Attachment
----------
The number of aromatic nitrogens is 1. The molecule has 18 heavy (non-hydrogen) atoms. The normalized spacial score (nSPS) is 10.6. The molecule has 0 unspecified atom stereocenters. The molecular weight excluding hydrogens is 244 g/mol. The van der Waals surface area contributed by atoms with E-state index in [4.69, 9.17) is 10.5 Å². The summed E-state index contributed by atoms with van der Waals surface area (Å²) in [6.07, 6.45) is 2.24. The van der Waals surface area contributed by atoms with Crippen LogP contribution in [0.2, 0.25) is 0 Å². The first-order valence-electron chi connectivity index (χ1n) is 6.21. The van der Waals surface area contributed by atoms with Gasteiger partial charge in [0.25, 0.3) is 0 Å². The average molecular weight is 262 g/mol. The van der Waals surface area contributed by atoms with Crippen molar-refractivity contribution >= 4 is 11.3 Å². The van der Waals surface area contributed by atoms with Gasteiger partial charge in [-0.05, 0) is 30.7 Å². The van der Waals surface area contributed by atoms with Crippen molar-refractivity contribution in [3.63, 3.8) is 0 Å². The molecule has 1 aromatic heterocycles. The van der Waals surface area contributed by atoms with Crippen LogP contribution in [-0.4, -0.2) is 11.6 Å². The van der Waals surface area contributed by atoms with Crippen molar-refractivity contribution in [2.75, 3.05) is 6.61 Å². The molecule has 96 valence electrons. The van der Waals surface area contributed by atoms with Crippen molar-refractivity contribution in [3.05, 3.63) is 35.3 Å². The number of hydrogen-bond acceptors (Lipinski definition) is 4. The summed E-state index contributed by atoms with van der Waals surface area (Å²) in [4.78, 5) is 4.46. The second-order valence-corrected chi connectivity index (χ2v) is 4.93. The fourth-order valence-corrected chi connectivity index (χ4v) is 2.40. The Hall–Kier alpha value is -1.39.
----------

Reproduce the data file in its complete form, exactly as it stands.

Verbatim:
The number of aromatic nitrogens is 1. The molecule has 18 heavy (non-hydrogen) atoms. The normalized spacial score (nSPS) is 10.6. The molecule has 0 unspecified atom stereocenters. The molecular weight excluding hydrogens is 244 g/mol. The van der Waals surface area contributed by atoms with E-state index in [4.69, 9.17) is 10.5 Å². The summed E-state index contributed by atoms with van der Waals surface area (Å²) in [6.07, 6.45) is 2.24. The van der Waals surface area contributed by atoms with Crippen LogP contribution in [0.2, 0.25) is 0 Å². The first-order valence-electron chi connectivity index (χ1n) is 6.21. The van der Waals surface area contributed by atoms with Gasteiger partial charge in [0.25, 0.3) is 0 Å². The average molecular weight is 262 g/mol. The van der Waals surface area contributed by atoms with Crippen molar-refractivity contribution >= 4 is 11.3 Å². The van der Waals surface area contributed by atoms with Gasteiger partial charge in [-0.05, 0) is 30.7 Å². The van der Waals surface area contributed by atoms with Crippen molar-refractivity contribution in [3.63, 3.8) is 0 Å². The molecule has 1 aromatic heterocycles. The van der Waals surface area contributed by atoms with Crippen LogP contribution in [-0.4, -0.2) is 11.6 Å². The van der Waals surface area contributed by atoms with Crippen molar-refractivity contribution in [2.75, 3.05) is 6.61 Å². The molecule has 96 valence electrons. The van der Waals surface area contributed by atoms with Crippen molar-refractivity contribution in [3.05, 3.63) is 35.3 Å². The number of hydrogen-bond acceptors (Lipinski definition) is 4. The summed E-state index contributed by atoms with van der Waals surface area (Å²) in [4.78, 5) is 4.46. The second-order valence-corrected chi connectivity index (χ2v) is 4.93. The fourth-order valence-corrected chi connectivity index (χ4v) is 2.40. The Hall–Kier alpha value is -1.39.